Nicola Sturgeon confessed Scotland’s EU membership ‘may be phased’
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Britain left the bloc at 11pm on January 31, but not everyone in the UK has given up on EU membership. Despite Prime Minister Boris Johnson repeatedly rejecting her independence calls, Scottish First Minister Nicola Sturgeon is still determined to hold a second referendum in the spring. The SNP leader believes Scots are being “dragged” out of the bloc against their will.
In a speech in Brussels earlier this year, Ms Sturgeon said: “Ultimately, when – and I believe that it is a when – Scotland gains independence, I believe that the case for us joining the EU will be an overwhelming one.”
However, while Brexit might have made the case for Scottish independence stronger, it has also made it practically more difficult.
An independent Scotland in the EU would now border a non-EU country, likely requiring infrastructure and border checks between regions whose communities are deeply intertwined – similar to the problem of the Irish border that severely complicated Brexit talks.
Scotland could also be rejected by Brussels due to its current deficit of seven percent of GDP, unless it adopted a strict austerity programme from the EU as well as potentially adopting the euro.
Moreover, new members can only be allowed into the bloc through a unanimous vote from existing member states – and Holyrood would undoubtedly ruffle feathers if it were to join.
Despite Ms Sturgeon’s latest claims underestimating these issues, in 2017, the First Minister did actually admit joining the EU might not be so easy.
Ms Sturgeon confirmed Scotland may need a “phased” approach to becoming a full EU member.
She said that “by necessity”, in the event of a vote to break-up the UK, Scotland might have to pursue membership of the European Free Trade Association (EFTA), whose members include Norway and Iceland, before achieving full EU membership.
Alex Salmond, Ms Sturgeon’s predecessor, long argued that by following the so-called “Norway model” an independent Scotland could have “continuous” membership of the EU’s single market.
However, the Scottish Conservatives said Ms Sturgeon’s position on Europe had descended into “complete chaos”.
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The First Minister told the BBC’s Andrew Marr Show that her position remained that she wanted an independent Scotland to be in the EU.
She added: ”If Scotland is independent our position always has been, as long as I’ve been in the SNP and continues to be, that we want Scotland to be a full member of the European Union.
“We have to set out, if we’re in an independence referendum, and we’re not in that right now, the process for regaining or retaining, depending on where we are in the Brexit process, EU membership.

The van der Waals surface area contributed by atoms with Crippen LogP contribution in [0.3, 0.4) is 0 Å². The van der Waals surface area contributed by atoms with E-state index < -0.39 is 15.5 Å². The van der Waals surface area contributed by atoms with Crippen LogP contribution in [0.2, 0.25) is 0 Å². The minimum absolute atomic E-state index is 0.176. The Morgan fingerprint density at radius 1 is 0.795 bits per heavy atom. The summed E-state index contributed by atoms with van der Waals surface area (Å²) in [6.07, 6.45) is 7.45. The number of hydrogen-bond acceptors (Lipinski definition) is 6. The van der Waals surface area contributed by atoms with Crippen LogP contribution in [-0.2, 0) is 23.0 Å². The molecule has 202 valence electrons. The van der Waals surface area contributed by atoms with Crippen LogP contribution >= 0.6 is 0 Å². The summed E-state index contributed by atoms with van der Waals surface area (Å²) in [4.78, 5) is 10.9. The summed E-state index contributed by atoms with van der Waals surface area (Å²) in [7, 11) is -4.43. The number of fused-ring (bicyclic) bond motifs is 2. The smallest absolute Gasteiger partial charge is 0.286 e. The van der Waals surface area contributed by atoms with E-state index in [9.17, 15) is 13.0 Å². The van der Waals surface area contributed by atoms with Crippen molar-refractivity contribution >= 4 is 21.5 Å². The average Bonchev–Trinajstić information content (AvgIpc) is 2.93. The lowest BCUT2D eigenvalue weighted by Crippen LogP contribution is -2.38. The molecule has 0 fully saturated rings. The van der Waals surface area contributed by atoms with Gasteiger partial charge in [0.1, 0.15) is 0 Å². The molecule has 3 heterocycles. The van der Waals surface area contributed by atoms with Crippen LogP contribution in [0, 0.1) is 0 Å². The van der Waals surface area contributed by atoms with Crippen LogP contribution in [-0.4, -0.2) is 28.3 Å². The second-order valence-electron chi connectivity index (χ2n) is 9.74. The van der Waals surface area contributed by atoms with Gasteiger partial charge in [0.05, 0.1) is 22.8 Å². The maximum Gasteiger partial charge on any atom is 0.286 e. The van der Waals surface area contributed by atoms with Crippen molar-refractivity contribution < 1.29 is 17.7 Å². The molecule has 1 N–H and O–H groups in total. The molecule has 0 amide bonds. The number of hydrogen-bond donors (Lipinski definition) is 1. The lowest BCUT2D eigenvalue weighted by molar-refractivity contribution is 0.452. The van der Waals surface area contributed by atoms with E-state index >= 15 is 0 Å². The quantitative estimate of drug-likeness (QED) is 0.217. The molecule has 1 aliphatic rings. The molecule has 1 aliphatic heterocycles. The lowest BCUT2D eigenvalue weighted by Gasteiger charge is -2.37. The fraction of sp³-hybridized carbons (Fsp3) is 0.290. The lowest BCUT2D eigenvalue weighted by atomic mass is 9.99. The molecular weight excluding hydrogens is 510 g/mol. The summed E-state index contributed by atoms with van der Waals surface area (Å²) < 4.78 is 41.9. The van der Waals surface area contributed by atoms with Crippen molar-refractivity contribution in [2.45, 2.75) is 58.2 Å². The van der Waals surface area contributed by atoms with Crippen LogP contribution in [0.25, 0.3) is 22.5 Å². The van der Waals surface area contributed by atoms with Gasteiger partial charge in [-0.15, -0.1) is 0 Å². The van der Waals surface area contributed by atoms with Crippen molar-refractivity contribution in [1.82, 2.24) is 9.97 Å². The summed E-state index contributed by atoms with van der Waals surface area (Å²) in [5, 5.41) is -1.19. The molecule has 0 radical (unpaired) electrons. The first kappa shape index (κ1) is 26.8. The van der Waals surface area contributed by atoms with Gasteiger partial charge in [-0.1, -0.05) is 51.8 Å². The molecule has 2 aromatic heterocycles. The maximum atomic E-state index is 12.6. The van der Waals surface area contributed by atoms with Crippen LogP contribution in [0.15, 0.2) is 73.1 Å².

“Now it may be that we have a phased approach to that by necessity.”
Asked whether that could mean EFTA membership first and EU membership later, she said: “It may be by necessity, even if we didn’t want that.
“We have to set that out at the time because there are still some uncertainties, many uncertainties, around the Brexit process.”
Not long after Ms Sturgeon’s interview, Norway’s former Trade Minister Monica Maeland ruled out the EFTA model for Scotland.
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At a meeting of ministers of the four EFTA members in Geneva, she claimed Scotland did not have the competence to join the organisation “for now”.
Speaking as it emerged that former First Minister Alex Salmond had held informal talks with EFTA members in Switzerland, Ms Maeland said the Scottish Government should have spoken to the UK Government instead as it was “an internal matter for the UK”.
She said: “As for now, I think Scotland has not the competence to go into this EFTA but I think this is an internal matter for the UK, so I think Scotland should talk to the government in the UK about these matters.”
Moreover, Ms Meland’s comments came as it was disclosed Ms Sturgeon had unveiled a report before the 2014 independence referendum that had warned against the so-called “Norway plan” as it was not a “desirable option” from an economic or democratic standpoint.
Murdo Fraser, the Scottish Conservatives’ Shadow Finance Minister, said at the time: “Norway’s trade minister has now joined many other European figures in pointing out that a deal like this is simply not going to happen.
“And even if it were possible, the SNP government itself said only two years ago that it would not be right for Scotland.
“The SNP’s own analysis set out that EEA membership would deprive people in Scotland of any influence over EU laws and regulations.”
He urged the SNP to work with the UK Government to help get the right Brexit deal for the entire country rather than engaging in “pointless day trips to Geneva”.
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